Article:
• Darce J.
      • Gregoretti I.V.
      • Popova L.
      • Kaminiski D.
      • Fucile C.F.
      • Albizua I.
      • Kyu S.
      • Chiang K.-Y.
      • Bradley K.T.
      • Burack R.
      • Slifka M.
      • Hammarlund E.
      • Wu H.
      • Zhao L.
      • Walsh E.E.
      • Falsey A.R.
      • Randall T.D.
      • Cheung W.C.
      • Sanz I.
      • Lee F.E.-H.
      Long-Lived Plasma Cells Are Contained within the CD19−CD38hiCD138+ Subset in Human Bone Marrow.
      ). Using our analysis we only study IgD-CD27+ cells that were purified by CD38+ cell-sorting on Day 11 after in vitro differentiation of peripheral B-cells. As shown in Figure 3B, differences exist between the expression levels of these phenotypic markers across different Ig subclasses. Where CD19 and CD20 are found expressed most highly on IgM ASCs, CD19 and CD20 show low signals on IgG and IgA ASCs. Studying the expression of CD138, as a marker of more mature PC, it is interesting to note that only IgG ASCs highly express CD138, suggesting that IgG ASCs have a more PC phenotype, where IgM and IgA ASCs have a more PB phenotype.
      Figure thumbnail gr3
      Figure 3Exploration of protein and gene expression levels per Ig-classes IgM, IgA and IgG highlights subclass specific abundance of markers for B-cells, PC differentiation and homing-receptors. (A) Scatterplot of loading values per protein modality. Highlighted with text are selected contributing B-cell markers, differentiation related proteins and homing receptors. Grey arrows indicate direction of loadings contributing to the IgM, IgG or IgA subclass (B) Visualization of average expression of selected membrane proteins in IgM, IgG and IgA cells. (C) Manually curated list of intracellular differentiation genes and transcription factor proteins. (D) Scaled protein levels of BCMA, BAFFR and TACI. (E) Average expression of chemokine and adhesion related surface proteins. For all panels same legend applies presented as displayed in right lower corner.
      Also, when studying transcription and translation factors, IgG ASCs seem to reflect more strongly a PC phenotype with high levels of BLIMP1 on both mRNA (PRDM1) and protein level and IRF4 on mRNA (Figure 3C). In accordance with literature, high levels of BLIMP1 coincide with low levels of PAX5 and Bcl6 protein. Interestingly, high levels of ell2 mRNA and c-myc and Tbet protein are also detected in the IgG ASCs as compared to IgA and IgM ASCs, where ell2 has been linked to IgG protein secretion in mice (
      • Park K.S.
      • Bayles I.
      • Szlachta-McGinn A.
      • Paul J.
      • Boiko J.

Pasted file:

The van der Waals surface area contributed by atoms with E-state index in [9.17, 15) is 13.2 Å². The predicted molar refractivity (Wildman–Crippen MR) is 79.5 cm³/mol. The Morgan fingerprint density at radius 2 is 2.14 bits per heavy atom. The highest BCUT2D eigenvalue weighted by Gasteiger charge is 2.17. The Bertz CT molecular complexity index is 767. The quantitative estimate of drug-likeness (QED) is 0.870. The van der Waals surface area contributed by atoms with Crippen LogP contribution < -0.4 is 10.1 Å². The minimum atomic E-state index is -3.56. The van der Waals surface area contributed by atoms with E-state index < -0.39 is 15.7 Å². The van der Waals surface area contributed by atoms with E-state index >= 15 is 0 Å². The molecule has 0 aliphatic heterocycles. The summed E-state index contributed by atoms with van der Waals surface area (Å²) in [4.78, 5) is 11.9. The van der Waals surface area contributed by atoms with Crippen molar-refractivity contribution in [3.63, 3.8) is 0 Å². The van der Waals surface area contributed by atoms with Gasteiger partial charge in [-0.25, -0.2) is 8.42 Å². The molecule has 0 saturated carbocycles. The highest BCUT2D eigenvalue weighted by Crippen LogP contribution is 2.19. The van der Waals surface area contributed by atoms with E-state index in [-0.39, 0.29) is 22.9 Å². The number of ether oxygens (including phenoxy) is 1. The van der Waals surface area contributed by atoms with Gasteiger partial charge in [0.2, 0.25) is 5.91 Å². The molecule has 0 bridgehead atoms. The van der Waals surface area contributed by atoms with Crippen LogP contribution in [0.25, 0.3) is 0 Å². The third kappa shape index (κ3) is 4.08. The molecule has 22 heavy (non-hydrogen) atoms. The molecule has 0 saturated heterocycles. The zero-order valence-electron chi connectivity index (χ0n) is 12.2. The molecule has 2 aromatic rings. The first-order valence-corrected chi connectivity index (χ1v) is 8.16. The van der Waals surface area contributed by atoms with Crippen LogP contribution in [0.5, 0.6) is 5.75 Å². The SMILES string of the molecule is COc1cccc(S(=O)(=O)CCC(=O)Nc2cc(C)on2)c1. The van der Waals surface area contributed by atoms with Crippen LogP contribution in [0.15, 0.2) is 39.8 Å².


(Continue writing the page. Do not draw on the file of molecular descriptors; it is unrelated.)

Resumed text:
• Santos P.
      • Liu J.
      • Wang Z.
      • Borghesi L.
      • Milcarek C.
      Transcription Elongation Factor ELL2 Drives Ig Secretory-Specific mRNA Production and the Unfolded Protein Response.
      ). In IgM ASCs, high levels of XBP1 protein are detected in absence of PAX5 (Figure 3C), where in IgA ASCs high levels of PAX5 repress XBP1 protein levels. The low levels of BLIMP1 expression in both IgA and IgM ASCs and high BLC6 protein levels in IgM ASCs again suggests that IgM and IgA ASCs have a more PB phenotype. In IgA ASCs also other PAX5-regulated genes such as CD79A, IRF8 and ID3 were highly expressed (Fig. 3C) and high expression was observed for RUNX2, a crucial factor in IgA differentiation of B-cells (
      • Watanabe K.
      • Sugai M.
      • Nambu Y.
      • Osato M.
      • Hayashi T.
      • Kawaguchi M.
      • Komori T.
      • Ito Y.
      • Shimizu A.
      Requirement for Runx Proteins in IgA Class Switching Acting Downstream of TGF-$β$1 and Retinoic Acid Signaling.
      ).
      Different TNF-receptor family members have been implicated in B-cell and ASC differentiation. As shown in Figure 3D, highest expression of CD40 is found on IgM ASCs, consistent with its reported role in class-switching and survival (
      • Kawabe T.
      • Naka T.
      • Yoshida K.
      • Tanaka T.
      • Fujiwara H.
      • Suematsu S.
      • Yoshida N.
      • Kishimoto T.
      • Kikutani H.
      The immune responses in CD40-deficient mice: Impaired immunoglobulin class switching and germinal center formation.
      ). Expression of CD27 and its ligand CD70 appears to be mutual exclusive as described before, where high CD70 levels are observed on IgG ASCs as compared to IgM and IgA ASCs. Previously, CD70 signaling has been associated with specific downregulation of IgG, which is potentially explained by the differential expression of CD70 on IgG ASCs (